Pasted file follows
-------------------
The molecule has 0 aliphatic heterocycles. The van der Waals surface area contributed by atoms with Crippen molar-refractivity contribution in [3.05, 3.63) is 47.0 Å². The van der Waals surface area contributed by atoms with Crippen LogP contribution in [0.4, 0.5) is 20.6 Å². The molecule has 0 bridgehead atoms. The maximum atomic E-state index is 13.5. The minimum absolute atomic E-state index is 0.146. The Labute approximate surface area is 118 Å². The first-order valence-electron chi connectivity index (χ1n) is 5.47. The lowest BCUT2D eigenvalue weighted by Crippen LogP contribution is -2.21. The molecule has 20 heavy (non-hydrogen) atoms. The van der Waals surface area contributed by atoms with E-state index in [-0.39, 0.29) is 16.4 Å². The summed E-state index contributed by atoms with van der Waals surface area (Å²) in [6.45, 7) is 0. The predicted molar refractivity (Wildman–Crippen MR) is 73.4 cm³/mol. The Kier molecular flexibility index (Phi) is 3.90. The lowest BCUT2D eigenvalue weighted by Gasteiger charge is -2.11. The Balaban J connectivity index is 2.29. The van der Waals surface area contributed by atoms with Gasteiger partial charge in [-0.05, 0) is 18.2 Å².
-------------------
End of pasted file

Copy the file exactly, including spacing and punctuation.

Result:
The molecule has 0 aliphatic heterocycles. The van der Waals surface area contributed by atoms with Crippen molar-refractivity contribution in [3.05, 3.63) is 47.0 Å². The van der Waals surface area contributed by atoms with Crippen LogP contribution in [0.4, 0.5) is 20.6 Å². The molecule has 0 bridgehead atoms. The maximum atomic E-state index is 13.5. The minimum absolute atomic E-state index is 0.146. The Labute approximate surface area is 118 Å². The first-order valence-electron chi connectivity index (χ1n) is 5.47. The lowest BCUT2D eigenvalue weighted by Crippen LogP contribution is -2.21. The molecule has 20 heavy (non-hydrogen) atoms. The van der Waals surface area contributed by atoms with E-state index in [-0.39, 0.29) is 16.4 Å². The summed E-state index contributed by atoms with van der Waals surface area (Å²) in [6.45, 7) is 0. The predicted molar refractivity (Wildman–Crippen MR) is 73.4 cm³/mol. The Kier molecular flexibility index (Phi) is 3.90. The lowest BCUT2D eigenvalue weighted by Gasteiger charge is -2.11. The Balaban J connectivity index is 2.29. The van der Waals surface area contributed by atoms with Gasteiger partial charge in [-0.05, 0) is 18.2 Å².